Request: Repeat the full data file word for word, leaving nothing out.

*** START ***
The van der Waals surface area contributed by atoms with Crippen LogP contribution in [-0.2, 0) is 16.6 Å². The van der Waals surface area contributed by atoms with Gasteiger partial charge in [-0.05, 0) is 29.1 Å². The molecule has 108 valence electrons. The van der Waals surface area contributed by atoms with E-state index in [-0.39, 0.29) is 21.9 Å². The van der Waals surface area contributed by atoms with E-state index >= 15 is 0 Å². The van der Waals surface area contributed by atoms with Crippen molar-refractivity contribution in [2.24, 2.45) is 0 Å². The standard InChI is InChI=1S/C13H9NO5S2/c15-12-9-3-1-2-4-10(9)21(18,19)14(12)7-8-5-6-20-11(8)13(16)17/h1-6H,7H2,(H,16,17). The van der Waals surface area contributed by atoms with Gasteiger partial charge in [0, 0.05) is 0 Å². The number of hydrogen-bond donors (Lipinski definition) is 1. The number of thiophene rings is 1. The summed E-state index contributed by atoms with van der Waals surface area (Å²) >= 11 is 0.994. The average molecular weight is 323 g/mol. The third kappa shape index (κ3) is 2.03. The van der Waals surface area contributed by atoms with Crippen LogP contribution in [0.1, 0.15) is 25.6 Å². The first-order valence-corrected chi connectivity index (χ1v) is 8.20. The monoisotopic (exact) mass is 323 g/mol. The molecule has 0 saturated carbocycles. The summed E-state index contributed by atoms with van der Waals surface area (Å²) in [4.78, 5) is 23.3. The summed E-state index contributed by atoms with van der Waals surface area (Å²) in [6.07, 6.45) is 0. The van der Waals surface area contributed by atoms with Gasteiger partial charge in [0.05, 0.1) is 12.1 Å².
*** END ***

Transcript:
The van der Waals surface area contributed by atoms with Crippen LogP contribution in [-0.2, 0) is 16.6 Å². The van der Waals surface area contributed by atoms with Gasteiger partial charge in [-0.05, 0) is 29.1 Å². The molecule has 108 valence electrons. The van der Waals surface area contributed by atoms with E-state index in [-0.39, 0.29) is 21.9 Å². The van der Waals surface area contributed by atoms with E-state index >= 15 is 0 Å². The van der Waals surface area contributed by atoms with Crippen molar-refractivity contribution in [2.24, 2.45) is 0 Å². The standard InChI is InChI=1S/C13H9NO5S2/c15-12-9-3-1-2-4-10(9)21(18,19)14(12)7-8-5-6-20-11(8)13(16)17/h1-6H,7H2,(H,16,17). The van der Waals surface area contributed by atoms with Gasteiger partial charge in [0, 0.05) is 0 Å². The number of hydrogen-bond donors (Lipinski definition) is 1. The number of thiophene rings is 1. The summed E-state index contributed by atoms with van der Waals surface area (Å²) >= 11 is 0.994. The average molecular weight is 323 g/mol. The third kappa shape index (κ3) is 2.03. The van der Waals surface area contributed by atoms with Crippen LogP contribution in [0.1, 0.15) is 25.6 Å². The first-order valence-corrected chi connectivity index (χ1v) is 8.20. The monoisotopic (exact) mass is 323 g/mol. The molecule has 0 saturated carbocycles. The summed E-state index contributed by atoms with van der Waals surface area (Å²) in [4.78, 5) is 23.3. The summed E-state index contributed by atoms with van der Waals surface area (Å²) in [6.07, 6.45) is 0. The van der Waals surface area contributed by atoms with Gasteiger partial charge in [0.05, 0.1) is 12.1 Å².